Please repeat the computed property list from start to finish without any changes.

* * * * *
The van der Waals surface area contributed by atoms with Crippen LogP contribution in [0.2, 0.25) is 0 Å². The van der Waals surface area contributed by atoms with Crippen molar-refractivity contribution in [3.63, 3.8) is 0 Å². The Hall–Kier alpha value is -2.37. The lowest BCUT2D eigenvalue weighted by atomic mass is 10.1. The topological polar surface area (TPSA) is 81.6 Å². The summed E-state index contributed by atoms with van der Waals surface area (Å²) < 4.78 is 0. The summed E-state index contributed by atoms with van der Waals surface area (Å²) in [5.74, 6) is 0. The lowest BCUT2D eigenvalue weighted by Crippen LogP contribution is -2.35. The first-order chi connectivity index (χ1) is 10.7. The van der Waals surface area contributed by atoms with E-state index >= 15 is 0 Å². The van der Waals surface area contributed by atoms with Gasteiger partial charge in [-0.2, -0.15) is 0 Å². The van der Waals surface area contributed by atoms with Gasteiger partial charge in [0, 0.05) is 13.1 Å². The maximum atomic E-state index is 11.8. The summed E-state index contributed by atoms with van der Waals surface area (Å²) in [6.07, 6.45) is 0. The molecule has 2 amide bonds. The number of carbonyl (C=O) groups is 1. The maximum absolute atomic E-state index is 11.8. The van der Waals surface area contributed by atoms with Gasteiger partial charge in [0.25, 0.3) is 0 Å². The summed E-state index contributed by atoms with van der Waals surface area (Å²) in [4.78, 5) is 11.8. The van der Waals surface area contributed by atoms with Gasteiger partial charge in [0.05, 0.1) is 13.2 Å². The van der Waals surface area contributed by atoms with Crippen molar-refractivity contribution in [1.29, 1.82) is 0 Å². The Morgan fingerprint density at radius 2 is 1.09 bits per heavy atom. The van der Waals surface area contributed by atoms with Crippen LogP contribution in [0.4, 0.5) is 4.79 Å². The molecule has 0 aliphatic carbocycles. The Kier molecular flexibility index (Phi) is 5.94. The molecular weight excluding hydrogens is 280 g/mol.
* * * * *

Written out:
The van der Waals surface area contributed by atoms with Crippen LogP contribution in [0.2, 0.25) is 0 Å². The van der Waals surface area contributed by atoms with Crippen molar-refractivity contribution in [3.63, 3.8) is 0 Å². The Hall–Kier alpha value is -2.37. The lowest BCUT2D eigenvalue weighted by atomic mass is 10.1. The topological polar surface area (TPSA) is 81.6 Å². The summed E-state index contributed by atoms with van der Waals surface area (Å²) < 4.78 is 0. The summed E-state index contributed by atoms with van der Waals surface area (Å²) in [5.74, 6) is 0. The lowest BCUT2D eigenvalue weighted by Crippen LogP contribution is -2.35. The first-order chi connectivity index (χ1) is 10.7. The van der Waals surface area contributed by atoms with E-state index >= 15 is 0 Å². The van der Waals surface area contributed by atoms with Gasteiger partial charge in [-0.2, -0.15) is 0 Å². The van der Waals surface area contributed by atoms with Gasteiger partial charge in [0, 0.05) is 13.1 Å². The maximum atomic E-state index is 11.8. The summed E-state index contributed by atoms with van der Waals surface area (Å²) in [6.07, 6.45) is 0. The molecule has 2 amide bonds. The number of carbonyl (C=O) groups is 1. The maximum absolute atomic E-state index is 11.8. The van der Waals surface area contributed by atoms with Gasteiger partial charge in [0.25, 0.3) is 0 Å². The summed E-state index contributed by atoms with van der Waals surface area (Å²) in [4.78, 5) is 11.8. The van der Waals surface area contributed by atoms with Gasteiger partial charge in [0.05, 0.1) is 13.2 Å². The van der Waals surface area contributed by atoms with Crippen molar-refractivity contribution in [1.29, 1.82) is 0 Å². The Morgan fingerprint density at radius 2 is 1.09 bits per heavy atom. The van der Waals surface area contributed by atoms with Crippen LogP contribution in [0.4, 0.5) is 4.79 Å². The molecule has 0 aliphatic carbocycles. The Kier molecular flexibility index (Phi) is 5.94. The molecular weight excluding hydrogens is 280 g/mol.